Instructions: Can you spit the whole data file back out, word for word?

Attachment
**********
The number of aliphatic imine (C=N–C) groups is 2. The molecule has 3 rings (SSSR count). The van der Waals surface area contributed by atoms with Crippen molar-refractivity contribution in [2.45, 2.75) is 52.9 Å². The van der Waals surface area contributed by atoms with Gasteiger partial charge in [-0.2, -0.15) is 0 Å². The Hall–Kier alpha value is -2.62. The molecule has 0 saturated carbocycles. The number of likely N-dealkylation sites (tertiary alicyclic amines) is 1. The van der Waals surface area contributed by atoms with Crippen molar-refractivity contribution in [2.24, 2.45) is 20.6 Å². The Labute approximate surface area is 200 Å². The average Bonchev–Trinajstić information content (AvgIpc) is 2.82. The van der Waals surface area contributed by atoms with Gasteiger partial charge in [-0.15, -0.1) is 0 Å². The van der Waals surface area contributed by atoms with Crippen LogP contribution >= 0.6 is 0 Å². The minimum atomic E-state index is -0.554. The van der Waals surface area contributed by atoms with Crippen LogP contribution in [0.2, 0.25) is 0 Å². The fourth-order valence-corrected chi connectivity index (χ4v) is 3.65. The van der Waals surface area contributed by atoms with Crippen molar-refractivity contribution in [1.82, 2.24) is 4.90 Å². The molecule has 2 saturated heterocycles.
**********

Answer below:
The number of aliphatic imine (C=N–C) groups is 2. The molecule has 3 rings (SSSR count). The van der Waals surface area contributed by atoms with Crippen molar-refractivity contribution in [2.45, 2.75) is 52.9 Å². The van der Waals surface area contributed by atoms with Gasteiger partial charge in [-0.2, -0.15) is 0 Å². The Hall–Kier alpha value is -2.62. The molecule has 0 saturated carbocycles. The number of likely N-dealkylation sites (tertiary alicyclic amines) is 1. The van der Waals surface area contributed by atoms with Crippen molar-refractivity contribution in [2.24, 2.45) is 20.6 Å². The Labute approximate surface area is 200 Å². The average Bonchev–Trinajstić information content (AvgIpc) is 2.82. The van der Waals surface area contributed by atoms with Gasteiger partial charge in [-0.15, -0.1) is 0 Å². The van der Waals surface area contributed by atoms with Crippen LogP contribution >= 0.6 is 0 Å². The minimum atomic E-state index is -0.554. The van der Waals surface area contributed by atoms with Crippen LogP contribution in [0.2, 0.25) is 0 Å². The fourth-order valence-corrected chi connectivity index (χ4v) is 3.65. The van der Waals surface area contributed by atoms with Crippen molar-refractivity contribution in [1.82, 2.24) is 4.90 Å². The molecule has 2 saturated heterocycles.